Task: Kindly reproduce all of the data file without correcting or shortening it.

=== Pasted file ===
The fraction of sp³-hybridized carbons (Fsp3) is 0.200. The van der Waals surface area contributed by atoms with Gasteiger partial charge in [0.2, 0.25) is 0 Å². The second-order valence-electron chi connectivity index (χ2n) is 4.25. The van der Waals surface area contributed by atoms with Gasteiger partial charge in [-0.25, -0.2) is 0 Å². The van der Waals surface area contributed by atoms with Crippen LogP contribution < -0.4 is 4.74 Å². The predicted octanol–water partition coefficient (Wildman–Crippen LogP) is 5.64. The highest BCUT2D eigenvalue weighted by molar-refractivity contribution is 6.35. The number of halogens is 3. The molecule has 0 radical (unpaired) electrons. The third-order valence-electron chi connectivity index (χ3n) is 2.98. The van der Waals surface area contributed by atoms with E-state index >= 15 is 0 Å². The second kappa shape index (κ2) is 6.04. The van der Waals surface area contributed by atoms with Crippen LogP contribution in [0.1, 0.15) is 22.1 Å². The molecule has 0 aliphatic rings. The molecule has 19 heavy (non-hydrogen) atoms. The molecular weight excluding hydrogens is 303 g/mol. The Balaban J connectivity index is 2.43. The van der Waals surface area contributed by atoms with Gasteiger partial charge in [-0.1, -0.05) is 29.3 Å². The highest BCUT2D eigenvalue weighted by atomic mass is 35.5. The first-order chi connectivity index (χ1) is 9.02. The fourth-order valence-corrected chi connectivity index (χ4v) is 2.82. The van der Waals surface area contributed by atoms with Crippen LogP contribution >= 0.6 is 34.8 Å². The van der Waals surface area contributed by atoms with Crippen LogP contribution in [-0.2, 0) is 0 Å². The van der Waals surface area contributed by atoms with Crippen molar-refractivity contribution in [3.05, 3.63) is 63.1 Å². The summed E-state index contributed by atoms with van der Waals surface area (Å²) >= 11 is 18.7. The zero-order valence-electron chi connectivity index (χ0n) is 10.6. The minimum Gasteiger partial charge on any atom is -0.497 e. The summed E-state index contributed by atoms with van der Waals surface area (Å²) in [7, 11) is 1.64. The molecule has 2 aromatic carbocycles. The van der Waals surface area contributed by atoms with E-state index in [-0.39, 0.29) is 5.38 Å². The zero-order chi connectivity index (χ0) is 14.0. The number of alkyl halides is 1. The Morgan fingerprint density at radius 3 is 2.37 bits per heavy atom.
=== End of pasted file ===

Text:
The fraction of sp³-hybridized carbons (Fsp3) is 0.200. The van der Waals surface area contributed by atoms with Gasteiger partial charge in [0.2, 0.25) is 0 Å². The second-order valence-electron chi connectivity index (χ2n) is 4.25. The van der Waals surface area contributed by atoms with Gasteiger partial charge in [-0.25, -0.2) is 0 Å². The van der Waals surface area contributed by atoms with Crippen LogP contribution < -0.4 is 4.74 Å². The predicted octanol–water partition coefficient (Wildman–Crippen LogP) is 5.64. The highest BCUT2D eigenvalue weighted by molar-refractivity contribution is 6.35. The number of halogens is 3. The molecule has 0 radical (unpaired) electrons. The third-order valence-electron chi connectivity index (χ3n) is 2.98. The van der Waals surface area contributed by atoms with E-state index >= 15 is 0 Å². The second kappa shape index (κ2) is 6.04. The van der Waals surface area contributed by atoms with Crippen LogP contribution in [0.1, 0.15) is 22.1 Å². The molecule has 0 aliphatic rings. The molecule has 19 heavy (non-hydrogen) atoms. The molecular weight excluding hydrogens is 303 g/mol. The Balaban J connectivity index is 2.43. The van der Waals surface area contributed by atoms with Gasteiger partial charge in [-0.1, -0.05) is 29.3 Å². The highest BCUT2D eigenvalue weighted by atomic mass is 35.5. The first-order chi connectivity index (χ1) is 9.02. The fourth-order valence-corrected chi connectivity index (χ4v) is 2.82. The van der Waals surface area contributed by atoms with Crippen LogP contribution >= 0.6 is 34.8 Å². The van der Waals surface area contributed by atoms with Crippen LogP contribution in [-0.2, 0) is 0 Å². The van der Waals surface area contributed by atoms with Crippen molar-refractivity contribution in [3.05, 3.63) is 63.1 Å². The summed E-state index contributed by atoms with van der Waals surface area (Å²) >= 11 is 18.7. The zero-order valence-electron chi connectivity index (χ0n) is 10.6. The minimum Gasteiger partial charge on any atom is -0.497 e. The summed E-state index contributed by atoms with van der Waals surface area (Å²) in [7, 11) is 1.64. The molecule has 2 aromatic carbocycles. The van der Waals surface area contributed by atoms with E-state index in [-0.39, 0.29) is 5.38 Å². The zero-order chi connectivity index (χ0) is 14.0. The number of alkyl halides is 1. The Morgan fingerprint density at radius 3 is 2.37 bits per heavy atom.